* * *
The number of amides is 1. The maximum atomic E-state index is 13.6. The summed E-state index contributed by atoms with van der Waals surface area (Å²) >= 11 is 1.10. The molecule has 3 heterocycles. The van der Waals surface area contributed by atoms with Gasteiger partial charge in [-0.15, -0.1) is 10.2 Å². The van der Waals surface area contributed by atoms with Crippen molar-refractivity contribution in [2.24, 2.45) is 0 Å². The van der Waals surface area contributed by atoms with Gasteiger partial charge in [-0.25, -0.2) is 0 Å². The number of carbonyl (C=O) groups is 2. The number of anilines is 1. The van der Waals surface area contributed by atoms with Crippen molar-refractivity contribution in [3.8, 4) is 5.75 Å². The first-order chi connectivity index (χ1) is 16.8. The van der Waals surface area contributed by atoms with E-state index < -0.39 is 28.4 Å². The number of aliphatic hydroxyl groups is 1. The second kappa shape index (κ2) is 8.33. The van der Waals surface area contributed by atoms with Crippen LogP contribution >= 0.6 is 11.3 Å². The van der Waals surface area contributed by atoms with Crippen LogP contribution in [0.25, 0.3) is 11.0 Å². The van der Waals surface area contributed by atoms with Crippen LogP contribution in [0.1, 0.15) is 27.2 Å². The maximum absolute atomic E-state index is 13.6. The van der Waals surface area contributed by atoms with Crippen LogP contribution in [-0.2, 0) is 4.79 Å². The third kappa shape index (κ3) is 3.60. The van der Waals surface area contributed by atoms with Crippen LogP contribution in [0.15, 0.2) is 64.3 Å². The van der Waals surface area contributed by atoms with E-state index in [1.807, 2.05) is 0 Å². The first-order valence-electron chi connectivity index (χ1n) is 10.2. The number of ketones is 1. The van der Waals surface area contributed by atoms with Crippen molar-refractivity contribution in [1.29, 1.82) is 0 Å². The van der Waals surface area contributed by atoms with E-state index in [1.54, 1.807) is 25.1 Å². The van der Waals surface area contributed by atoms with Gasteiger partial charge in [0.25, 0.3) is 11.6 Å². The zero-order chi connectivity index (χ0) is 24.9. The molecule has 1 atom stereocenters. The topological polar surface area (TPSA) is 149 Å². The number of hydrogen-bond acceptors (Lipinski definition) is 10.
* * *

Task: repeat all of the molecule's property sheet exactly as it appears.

The number of amides is 1. The maximum atomic E-state index is 13.6. The summed E-state index contributed by atoms with van der Waals surface area (Å²) >= 11 is 1.10. The molecule has 3 heterocycles. The van der Waals surface area contributed by atoms with Gasteiger partial charge in [-0.15, -0.1) is 10.2 Å². The van der Waals surface area contributed by atoms with Crippen molar-refractivity contribution in [2.24, 2.45) is 0 Å². The van der Waals surface area contributed by atoms with Gasteiger partial charge in [-0.25, -0.2) is 0 Å². The number of carbonyl (C=O) groups is 2. The number of anilines is 1. The van der Waals surface area contributed by atoms with Crippen molar-refractivity contribution in [3.8, 4) is 5.75 Å². The first-order chi connectivity index (χ1) is 16.8. The van der Waals surface area contributed by atoms with E-state index < -0.39 is 28.4 Å². The number of aliphatic hydroxyl groups is 1. The second kappa shape index (κ2) is 8.33. The van der Waals surface area contributed by atoms with Crippen LogP contribution >= 0.6 is 11.3 Å². The van der Waals surface area contributed by atoms with Crippen LogP contribution in [0.25, 0.3) is 11.0 Å². The van der Waals surface area contributed by atoms with Crippen LogP contribution in [0.1, 0.15) is 27.2 Å². The maximum absolute atomic E-state index is 13.6. The van der Waals surface area contributed by atoms with Crippen LogP contribution in [-0.2, 0) is 4.79 Å². The third kappa shape index (κ3) is 3.60. The van der Waals surface area contributed by atoms with Crippen LogP contribution in [0.15, 0.2) is 64.3 Å². The van der Waals surface area contributed by atoms with E-state index in [1.807, 2.05) is 0 Å². The first-order valence-electron chi connectivity index (χ1n) is 10.2. The number of ketones is 1. The van der Waals surface area contributed by atoms with Crippen molar-refractivity contribution in [1.29, 1.82) is 0 Å². The van der Waals surface area contributed by atoms with E-state index in [1.54, 1.807) is 25.1 Å². The van der Waals surface area contributed by atoms with Gasteiger partial charge in [0.25, 0.3) is 11.6 Å². The zero-order chi connectivity index (χ0) is 24.9. The molecule has 1 atom stereocenters. The topological polar surface area (TPSA) is 149 Å². The number of hydrogen-bond acceptors (Lipinski definition) is 10.